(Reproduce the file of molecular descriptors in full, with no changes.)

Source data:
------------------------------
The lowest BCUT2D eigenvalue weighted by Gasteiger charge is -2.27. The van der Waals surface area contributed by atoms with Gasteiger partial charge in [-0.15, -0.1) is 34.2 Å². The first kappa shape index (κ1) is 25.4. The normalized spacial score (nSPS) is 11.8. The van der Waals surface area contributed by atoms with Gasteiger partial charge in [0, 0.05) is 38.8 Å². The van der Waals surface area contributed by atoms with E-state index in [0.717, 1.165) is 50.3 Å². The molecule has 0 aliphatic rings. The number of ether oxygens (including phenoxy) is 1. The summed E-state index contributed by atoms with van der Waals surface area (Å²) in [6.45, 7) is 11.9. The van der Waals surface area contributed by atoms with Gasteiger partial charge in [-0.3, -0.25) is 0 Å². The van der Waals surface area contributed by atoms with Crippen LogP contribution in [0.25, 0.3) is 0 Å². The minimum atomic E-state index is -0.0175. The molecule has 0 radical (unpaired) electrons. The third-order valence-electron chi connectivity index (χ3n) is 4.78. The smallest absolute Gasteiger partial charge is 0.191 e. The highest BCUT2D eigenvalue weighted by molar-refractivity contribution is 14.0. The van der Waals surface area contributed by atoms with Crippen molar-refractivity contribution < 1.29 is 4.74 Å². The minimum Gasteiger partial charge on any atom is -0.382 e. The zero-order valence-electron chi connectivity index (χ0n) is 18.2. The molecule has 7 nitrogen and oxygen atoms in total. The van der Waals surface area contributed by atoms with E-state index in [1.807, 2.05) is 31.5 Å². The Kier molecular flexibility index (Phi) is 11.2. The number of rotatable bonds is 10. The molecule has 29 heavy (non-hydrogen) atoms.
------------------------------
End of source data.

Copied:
The lowest BCUT2D eigenvalue weighted by Gasteiger charge is -2.27. The van der Waals surface area contributed by atoms with Gasteiger partial charge in [-0.15, -0.1) is 34.2 Å². The first kappa shape index (κ1) is 25.4. The normalized spacial score (nSPS) is 11.8. The van der Waals surface area contributed by atoms with Gasteiger partial charge in [0, 0.05) is 38.8 Å². The van der Waals surface area contributed by atoms with E-state index in [0.717, 1.165) is 50.3 Å². The molecule has 0 aliphatic rings. The number of ether oxygens (including phenoxy) is 1. The summed E-state index contributed by atoms with van der Waals surface area (Å²) in [6.45, 7) is 11.9. The van der Waals surface area contributed by atoms with Gasteiger partial charge in [-0.3, -0.25) is 0 Å². The van der Waals surface area contributed by atoms with Crippen LogP contribution in [0.25, 0.3) is 0 Å². The minimum atomic E-state index is -0.0175. The molecule has 0 radical (unpaired) electrons. The third-order valence-electron chi connectivity index (χ3n) is 4.78. The smallest absolute Gasteiger partial charge is 0.191 e. The highest BCUT2D eigenvalue weighted by molar-refractivity contribution is 14.0. The van der Waals surface area contributed by atoms with Crippen molar-refractivity contribution < 1.29 is 4.74 Å². The minimum Gasteiger partial charge on any atom is -0.382 e. The zero-order valence-electron chi connectivity index (χ0n) is 18.2. The molecule has 7 nitrogen and oxygen atoms in total. The van der Waals surface area contributed by atoms with E-state index in [1.807, 2.05) is 31.5 Å². The Kier molecular flexibility index (Phi) is 11.2. The number of rotatable bonds is 10. The molecule has 29 heavy (non-hydrogen) atoms.